'In less than a month's time, I am going to burn every branded thing in my possession,' reports one Neil Boorman in BBC Online's 'Magazine' section. Superficially, it looks like a bold statement against branding and materialism in general. Who hasn't been slightly depressed by the importance attached to brands, those empty symbols that say nothing about an individual except that they're a member of a not-very-exclusive herd?
Boorman explains how owning the 'right' brands had become a substitute for a meaningful life and genuine feelings of self-worth: 'I have been topping up my self-esteem and my social status by buying the right branded things. In my world, the implications of wearing a crocodile as opposed to a polo player on the breast of one's shirt are of crucial importance.'
Boorman obviously has a slightly different definition of 'crucial importance' than, say, the average Lebanese citizen or cancer victim, but nonetheless, it's an admirable moment of self-realisation, surely? There are very few positive things to say about brands. Some represent quality, unquestionably, such as German car marques, but this is really just a case of 'you gets what you pay for'. Some brands are indeed desirable on the merits of their products: Levis makes decent jeans, although nothing that is spectacularly better than similarly priced products. And some brands are merely synonymous with shit: McDonald's, Bernard Matthews, or the unspeakable anti-food that is Pot Noodle.
But where brands are at their most pernicious, and this is surely what Boorman is talking about, is when it is primarily the brand you're buying, not the product. What brands hope is that they will become 'must have' items, and this is usually accompanied by making vague lifestyle associations (beautiful people wear our jeans, heterosexuals use Ronseal), or, in the school playground, acceptance and not being called a 'pov'. As Boorman puts it: 'Being the gullible fool that I am, I believed in the promises that these brands made to me; that I would be more attractive, more successful, more happy for buying their stuff.'
Maybe we could all learn something from Neil Boorman. But sadly it wouldn't be anything to do with branding and rampant consumerism - it would be about how to relaunch a media career with a cheap publicity stunt. Boorman's plans to burn his branded products are in fact part of a media 'project' he calls 'Bonfire of the Brands', which is being related in a blog (yawn) and a book (ker-ching, hopefully).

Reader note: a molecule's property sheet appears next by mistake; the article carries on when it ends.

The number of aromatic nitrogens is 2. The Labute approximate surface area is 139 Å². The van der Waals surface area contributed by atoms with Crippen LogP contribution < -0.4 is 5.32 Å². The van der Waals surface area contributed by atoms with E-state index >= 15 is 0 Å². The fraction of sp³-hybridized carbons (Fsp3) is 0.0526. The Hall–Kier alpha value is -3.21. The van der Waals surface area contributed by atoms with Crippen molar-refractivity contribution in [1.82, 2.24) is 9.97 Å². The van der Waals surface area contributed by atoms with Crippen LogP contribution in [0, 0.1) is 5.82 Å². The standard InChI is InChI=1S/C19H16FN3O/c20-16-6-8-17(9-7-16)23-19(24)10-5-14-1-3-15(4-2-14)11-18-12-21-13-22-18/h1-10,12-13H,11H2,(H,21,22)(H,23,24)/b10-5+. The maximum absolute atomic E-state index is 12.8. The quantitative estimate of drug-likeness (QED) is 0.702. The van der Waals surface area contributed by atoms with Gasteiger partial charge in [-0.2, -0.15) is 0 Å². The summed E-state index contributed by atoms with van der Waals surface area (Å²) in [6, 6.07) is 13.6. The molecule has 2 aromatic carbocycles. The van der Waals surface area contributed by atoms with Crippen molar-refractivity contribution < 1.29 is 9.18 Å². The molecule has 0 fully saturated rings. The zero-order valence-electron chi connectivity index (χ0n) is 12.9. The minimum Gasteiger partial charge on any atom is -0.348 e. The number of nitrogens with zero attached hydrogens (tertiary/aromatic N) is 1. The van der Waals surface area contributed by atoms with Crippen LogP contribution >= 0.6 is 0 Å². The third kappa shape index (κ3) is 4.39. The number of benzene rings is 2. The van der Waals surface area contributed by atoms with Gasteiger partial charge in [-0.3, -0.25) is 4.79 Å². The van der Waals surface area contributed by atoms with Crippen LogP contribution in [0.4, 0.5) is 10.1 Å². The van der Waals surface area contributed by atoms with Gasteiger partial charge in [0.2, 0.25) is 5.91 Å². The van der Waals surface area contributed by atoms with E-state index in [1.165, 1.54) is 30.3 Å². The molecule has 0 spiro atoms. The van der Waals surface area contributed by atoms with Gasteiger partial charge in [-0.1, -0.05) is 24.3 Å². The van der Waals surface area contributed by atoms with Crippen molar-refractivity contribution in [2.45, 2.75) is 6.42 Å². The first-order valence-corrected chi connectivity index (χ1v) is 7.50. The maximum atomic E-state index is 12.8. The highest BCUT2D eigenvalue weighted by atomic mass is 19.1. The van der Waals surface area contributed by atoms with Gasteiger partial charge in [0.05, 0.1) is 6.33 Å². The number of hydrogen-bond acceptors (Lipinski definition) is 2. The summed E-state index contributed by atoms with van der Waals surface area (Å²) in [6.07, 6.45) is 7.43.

Boorman is actually the last person you'd want to be preached to about consumerism. He describes himself as 'a music promoter and style magazine editor by trade'. 'By trade' is a superb sleight of hand: Boorman is the former editor of the wanky lifestyle mag Sleazenation, which was later rebranded as Sleaze, and which went under a year later, as did Boorman's next project, the London lifestyle mag Good for Nothing. Boorman can describe himself as whatever he likes, but a *practising* magazine editor is not it.
There's also the fact that Boorman is 31. As such his claims that he believed he would be 'more attractive, more successful, more happy' as a result of owning brands show that his problem isn't an addiction to brands, it's being a bit immature and/or thick. What Boorman actually has to say about brands is nothing you haven't heard before. With the sort of fuckwit sweeping statements that you tend to find in, um, lifestyle magazines, he argues: 'In this secular society of ours, where family and church once gave us a sense of belonging, identity and meaning, there is now Apple, Mercedes and Coke.'
Really? Perhaps if he'd devoted his life to something more intellectually substantial than Sleazenation, Boorman would realise that brands aren't a religion for secular society. In what *actual* way have brands become a substitute for 'church and family'? It's one of those statements that sounds as though it means something, but doesn't. Brands may offer the chance to be fashionable, or to conform, or just to look good, but no one except someone suffering a very obscure mental disorder would believe that brands offer emotional or spiritual nourishment.
Unsurprisingly, Boorman has come in for a lot of flak over his plans to burn all his branded goods, with people saying he should at least give them to a charity shop. It's a valid enough criticism, but it misses the point. Just giving stuff away won't provide the sort of photo opportunity that Boorman needs to launch 'Bonfire of the Brands'. Insincerity practically oozes out this particular project. Boorman claims that 'To find real happiness, to find the real me, I must get rid of it all and start again, a brand-free life, if that is indeed possible.'
Does he believe a word of this? It's obvious that he's simply replaced one form of self-promoting behaviour with another. Once Neil was the coolest kid in the office with all the right gear, now he's desperately cool because he's seen through the superficiality of it all. How very fucking original. And ironically, in the course of devising 'Bonfire of the Brands', isn't he just hoping to create a brand of his own?